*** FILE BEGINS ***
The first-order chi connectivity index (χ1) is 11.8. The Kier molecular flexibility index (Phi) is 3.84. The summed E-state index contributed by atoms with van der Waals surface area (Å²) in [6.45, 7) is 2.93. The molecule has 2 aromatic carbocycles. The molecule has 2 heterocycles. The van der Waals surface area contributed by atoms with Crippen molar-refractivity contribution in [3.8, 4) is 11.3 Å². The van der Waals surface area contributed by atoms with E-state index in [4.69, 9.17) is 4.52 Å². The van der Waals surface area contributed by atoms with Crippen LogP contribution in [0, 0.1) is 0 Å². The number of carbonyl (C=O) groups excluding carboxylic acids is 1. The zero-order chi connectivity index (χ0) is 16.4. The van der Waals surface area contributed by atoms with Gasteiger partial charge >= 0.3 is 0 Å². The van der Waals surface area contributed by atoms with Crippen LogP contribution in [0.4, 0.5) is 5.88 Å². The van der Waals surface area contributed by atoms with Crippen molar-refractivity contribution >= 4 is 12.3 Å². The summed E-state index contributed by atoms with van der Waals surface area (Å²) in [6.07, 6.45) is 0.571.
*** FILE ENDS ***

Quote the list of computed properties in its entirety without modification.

The first-order chi connectivity index (χ1) is 11.8. The Kier molecular flexibility index (Phi) is 3.84. The summed E-state index contributed by atoms with van der Waals surface area (Å²) in [6.45, 7) is 2.93. The molecule has 2 aromatic carbocycles. The molecule has 2 heterocycles. The van der Waals surface area contributed by atoms with Crippen molar-refractivity contribution in [3.8, 4) is 11.3 Å². The van der Waals surface area contributed by atoms with E-state index in [4.69, 9.17) is 4.52 Å². The van der Waals surface area contributed by atoms with Crippen LogP contribution in [0, 0.1) is 0 Å². The number of carbonyl (C=O) groups excluding carboxylic acids is 1. The zero-order chi connectivity index (χ0) is 16.4. The van der Waals surface area contributed by atoms with Gasteiger partial charge >= 0.3 is 0 Å². The van der Waals surface area contributed by atoms with Crippen LogP contribution in [0.4, 0.5) is 5.88 Å². The van der Waals surface area contributed by atoms with Crippen molar-refractivity contribution >= 4 is 12.3 Å². The summed E-state index contributed by atoms with van der Waals surface area (Å²) in [6.07, 6.45) is 0.571.